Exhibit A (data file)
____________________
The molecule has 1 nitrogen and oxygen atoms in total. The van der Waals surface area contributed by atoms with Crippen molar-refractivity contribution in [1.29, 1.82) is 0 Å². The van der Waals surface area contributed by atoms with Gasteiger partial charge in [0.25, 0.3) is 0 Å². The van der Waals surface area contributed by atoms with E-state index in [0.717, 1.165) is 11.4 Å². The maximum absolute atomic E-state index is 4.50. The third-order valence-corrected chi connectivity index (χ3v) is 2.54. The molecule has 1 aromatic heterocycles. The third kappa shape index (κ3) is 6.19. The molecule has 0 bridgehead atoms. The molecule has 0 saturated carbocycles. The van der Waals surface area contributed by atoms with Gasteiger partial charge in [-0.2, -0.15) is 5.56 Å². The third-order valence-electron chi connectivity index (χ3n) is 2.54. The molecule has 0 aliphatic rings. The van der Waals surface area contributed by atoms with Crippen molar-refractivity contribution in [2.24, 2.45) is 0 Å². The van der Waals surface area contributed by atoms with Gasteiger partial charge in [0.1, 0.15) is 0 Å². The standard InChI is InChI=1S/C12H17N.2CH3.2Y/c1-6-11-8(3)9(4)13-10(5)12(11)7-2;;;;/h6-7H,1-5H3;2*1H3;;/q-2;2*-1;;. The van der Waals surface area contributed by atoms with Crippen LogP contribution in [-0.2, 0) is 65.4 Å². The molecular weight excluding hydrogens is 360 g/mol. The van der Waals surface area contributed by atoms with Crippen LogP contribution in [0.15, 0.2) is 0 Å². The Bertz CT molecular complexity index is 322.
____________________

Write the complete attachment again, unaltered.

The molecule has 1 nitrogen and oxygen atoms in total. The van der Waals surface area contributed by atoms with Crippen molar-refractivity contribution in [1.29, 1.82) is 0 Å². The van der Waals surface area contributed by atoms with Gasteiger partial charge in [0.25, 0.3) is 0 Å². The van der Waals surface area contributed by atoms with E-state index in [0.717, 1.165) is 11.4 Å². The maximum absolute atomic E-state index is 4.50. The third-order valence-corrected chi connectivity index (χ3v) is 2.54. The molecule has 1 aromatic heterocycles. The third kappa shape index (κ3) is 6.19. The molecule has 0 bridgehead atoms. The molecule has 0 saturated carbocycles. The van der Waals surface area contributed by atoms with Gasteiger partial charge in [-0.2, -0.15) is 5.56 Å². The third-order valence-electron chi connectivity index (χ3n) is 2.54. The molecule has 0 aliphatic rings. The van der Waals surface area contributed by atoms with Crippen molar-refractivity contribution in [2.24, 2.45) is 0 Å². The van der Waals surface area contributed by atoms with Gasteiger partial charge in [0.1, 0.15) is 0 Å². The standard InChI is InChI=1S/C12H17N.2CH3.2Y/c1-6-11-8(3)9(4)13-10(5)12(11)7-2;;;;/h6-7H,1-5H3;2*1H3;;/q-2;2*-1;;. The van der Waals surface area contributed by atoms with Crippen LogP contribution in [-0.2, 0) is 65.4 Å². The molecular weight excluding hydrogens is 360 g/mol. The van der Waals surface area contributed by atoms with Crippen LogP contribution in [0.15, 0.2) is 0 Å². The Bertz CT molecular complexity index is 322.